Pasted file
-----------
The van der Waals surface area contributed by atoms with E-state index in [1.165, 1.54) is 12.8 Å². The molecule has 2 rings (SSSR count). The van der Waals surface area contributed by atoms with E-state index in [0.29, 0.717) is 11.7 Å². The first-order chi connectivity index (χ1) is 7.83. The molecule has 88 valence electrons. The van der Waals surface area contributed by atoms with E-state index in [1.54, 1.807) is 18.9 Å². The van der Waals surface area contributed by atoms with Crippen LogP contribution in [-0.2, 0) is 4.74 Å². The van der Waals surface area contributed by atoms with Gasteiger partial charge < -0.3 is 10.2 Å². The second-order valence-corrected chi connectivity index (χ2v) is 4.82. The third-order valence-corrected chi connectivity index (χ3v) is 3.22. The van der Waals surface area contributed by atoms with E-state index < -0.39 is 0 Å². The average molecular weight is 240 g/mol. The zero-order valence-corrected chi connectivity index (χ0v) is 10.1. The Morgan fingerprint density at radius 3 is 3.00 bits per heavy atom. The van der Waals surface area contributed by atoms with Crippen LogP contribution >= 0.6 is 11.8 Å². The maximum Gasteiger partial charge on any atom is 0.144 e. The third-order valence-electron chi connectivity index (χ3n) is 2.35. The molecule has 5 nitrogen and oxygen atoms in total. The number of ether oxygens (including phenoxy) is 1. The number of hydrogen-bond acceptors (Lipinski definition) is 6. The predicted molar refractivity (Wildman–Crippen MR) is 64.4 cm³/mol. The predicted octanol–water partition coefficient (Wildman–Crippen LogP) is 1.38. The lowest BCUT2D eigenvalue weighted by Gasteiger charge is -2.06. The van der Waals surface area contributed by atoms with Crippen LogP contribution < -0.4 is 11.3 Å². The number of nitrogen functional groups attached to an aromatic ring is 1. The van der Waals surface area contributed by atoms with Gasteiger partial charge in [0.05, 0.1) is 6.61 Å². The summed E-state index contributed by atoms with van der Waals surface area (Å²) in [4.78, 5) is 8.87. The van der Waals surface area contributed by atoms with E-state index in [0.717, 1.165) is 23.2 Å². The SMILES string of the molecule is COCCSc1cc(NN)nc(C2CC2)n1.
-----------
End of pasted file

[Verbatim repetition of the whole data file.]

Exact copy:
The van der Waals surface area contributed by atoms with E-state index in [1.165, 1.54) is 12.8 Å². The molecule has 2 rings (SSSR count). The van der Waals surface area contributed by atoms with E-state index in [0.29, 0.717) is 11.7 Å². The first-order chi connectivity index (χ1) is 7.83. The molecule has 88 valence electrons. The van der Waals surface area contributed by atoms with E-state index in [1.54, 1.807) is 18.9 Å². The van der Waals surface area contributed by atoms with Crippen LogP contribution in [-0.2, 0) is 4.74 Å². The van der Waals surface area contributed by atoms with Gasteiger partial charge < -0.3 is 10.2 Å². The second-order valence-corrected chi connectivity index (χ2v) is 4.82. The third-order valence-corrected chi connectivity index (χ3v) is 3.22. The van der Waals surface area contributed by atoms with E-state index < -0.39 is 0 Å². The average molecular weight is 240 g/mol. The zero-order valence-corrected chi connectivity index (χ0v) is 10.1. The Morgan fingerprint density at radius 3 is 3.00 bits per heavy atom. The van der Waals surface area contributed by atoms with Crippen LogP contribution >= 0.6 is 11.8 Å². The maximum Gasteiger partial charge on any atom is 0.144 e. The third-order valence-electron chi connectivity index (χ3n) is 2.35. The molecule has 5 nitrogen and oxygen atoms in total. The number of ether oxygens (including phenoxy) is 1. The number of hydrogen-bond acceptors (Lipinski definition) is 6. The predicted molar refractivity (Wildman–Crippen MR) is 64.4 cm³/mol. The predicted octanol–water partition coefficient (Wildman–Crippen LogP) is 1.38. The lowest BCUT2D eigenvalue weighted by Gasteiger charge is -2.06. The van der Waals surface area contributed by atoms with Crippen LogP contribution < -0.4 is 11.3 Å². The number of nitrogen functional groups attached to an aromatic ring is 1. The van der Waals surface area contributed by atoms with Gasteiger partial charge in [0.05, 0.1) is 6.61 Å². The summed E-state index contributed by atoms with van der Waals surface area (Å²) in [4.78, 5) is 8.87. The van der Waals surface area contributed by atoms with E-state index in [0.717, 1.165) is 23.2 Å². The SMILES string of the molecule is COCCSc1cc(NN)nc(C2CC2)n1.